Atlas Lens Co. has announced the Orion Series Silver Edition (SE). The SE features enhanced optics, specific special tuning, and bold, reactive, and neutral SE coatings for distinctive anamorphic flares. The SE will be available as a 6-lens set.
The focal lengths are:
- 32mm T2
- 40mm T2
- 50mm T2
- 65mm T2
- 80mm T2
- 100mm T2
If you are not familiar with Atlas Lens Co. they were founded in 2016 by lead designer Forrest Schultz and cinematographer Dan Kanes. The companies vision was to build anamorphic lenses that are optically pleasing, mechanically robust, and available to meet the needs of modern cinematographers worldwide.
Same, but different
Single coated and uncoated modern optics have been very popular with cinematographers lately and Atlas has now joined the growing list of lens manufacturers who have options available. A lot of cinematographers want the look of a vintage lens, but they don’t necessarily want to deal with the old mechanics and quirks that these types of lenses sometimes come with.
By changing the coatings and tweaking the optics, Atlas has been able to change the character of the Orion anamorphic lenses, but not to a point where they no longer resemble the original lenses. It is always a fine line with single coated or uncoated lenses, and you need to know how far to go without falling off the edge.
Air spacings between elements have been optimized to provide a different focus fall-off (through-focus) characteristic from standard Orion Series lenses.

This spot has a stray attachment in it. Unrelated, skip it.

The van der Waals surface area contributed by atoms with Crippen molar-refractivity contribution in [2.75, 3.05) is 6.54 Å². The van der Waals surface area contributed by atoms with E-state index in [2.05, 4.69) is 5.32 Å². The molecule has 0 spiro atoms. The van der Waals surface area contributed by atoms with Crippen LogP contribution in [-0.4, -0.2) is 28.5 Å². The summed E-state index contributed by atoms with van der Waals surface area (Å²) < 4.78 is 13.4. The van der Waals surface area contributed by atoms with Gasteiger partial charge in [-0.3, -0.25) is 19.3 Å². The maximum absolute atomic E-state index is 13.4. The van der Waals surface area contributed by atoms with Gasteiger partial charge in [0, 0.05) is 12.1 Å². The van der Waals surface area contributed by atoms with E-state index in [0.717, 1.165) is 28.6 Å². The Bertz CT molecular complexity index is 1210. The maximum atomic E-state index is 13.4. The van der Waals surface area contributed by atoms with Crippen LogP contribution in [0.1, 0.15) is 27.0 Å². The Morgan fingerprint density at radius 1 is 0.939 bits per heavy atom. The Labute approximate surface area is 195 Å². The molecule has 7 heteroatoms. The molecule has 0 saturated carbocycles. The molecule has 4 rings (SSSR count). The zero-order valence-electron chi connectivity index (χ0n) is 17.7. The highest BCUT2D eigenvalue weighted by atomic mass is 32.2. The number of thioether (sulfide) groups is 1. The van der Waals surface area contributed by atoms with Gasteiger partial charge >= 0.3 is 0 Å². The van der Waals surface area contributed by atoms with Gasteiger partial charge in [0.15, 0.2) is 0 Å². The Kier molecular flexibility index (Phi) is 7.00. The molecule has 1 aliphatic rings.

While the optics have been enhanced and the coatings changed, the Orion Series Silver Edition (SE) lenses maintain a lot of the same similarities as the original versions. However, the Orion SE’s reactive, neutral flare characteristic takes on the color of your light source instead of that blue steak you get with the standard Orions.
The SE versions almost look identical to the standard Orion lenses, the only difference is that the SE lenses feature a white ring instead of a yellow ring on the front.
The Orion Series Anamorphic lenses feature an interchangeable mount system which allows them to be used on a wide array of cameras. The focus barrels have 270° of travel rotation.
As you would expect, there is Cine pitch 0.8 mod gearing on both the iris and focus rings. They are spaced to allow simultaneous drive control, even when two motors are mounted on the same side of the lens.
What you need to remember is that these lenses cover an image circle of 31mm, so some of the wider focal lengths can’t be used on full-frame and larger sensors.
Above you can see the technical details about the lenses.
The lenses are really well made and the focus and iris rings are nicely weighted.
Using them on an ARRI ALEXA Mini LF
I tested out the lenses on the ARRI ALEXA Mini LF utilizing one of the camera’s new S35 recording modes. I shot in the new MXF/Apple ProRes 2.8K S35 4:3 – 2.8K mode.
Using them on a Kinefinity MAVO LF
I also tried the lenses out on the Kinefinity MAVO LF. Now, the MAVO LF has a full-frame sensor, so with a lot of the wider focal lengths, you need to shoot in one of the camera’s S35 anamorphic modes.
I shot in the S35 4K 6:5 mode (4096 x 3432). This provides you with the max amount of resolution when shooting in S35 on the camera.
What about if you want to use the lenses on a larger format sensor camera?
If you want to use these lenses on a larger sensor camera such as the Mini LF, you can do so with the optional Atlas LF Extender. This is an adapter (PL to PL or PL to LPL) that converts the Orion Series 2x anamorphic primes (32mm to 100mm focal lengths) so that they cover larger than S35 formats. This allows the Orion Series lenses to provide edge to edge coverage on the ARRI LF, Sony VENICE, RED Monstro, and other Full Frame / Vistavision / LF camera sensors.
The LF Extender is claimed to have been optimized to give superior optical performance even when the lenses are used wide open. You do need to factor in that you will lose 1 and 1/3 stops of light.
What do the lenses look like?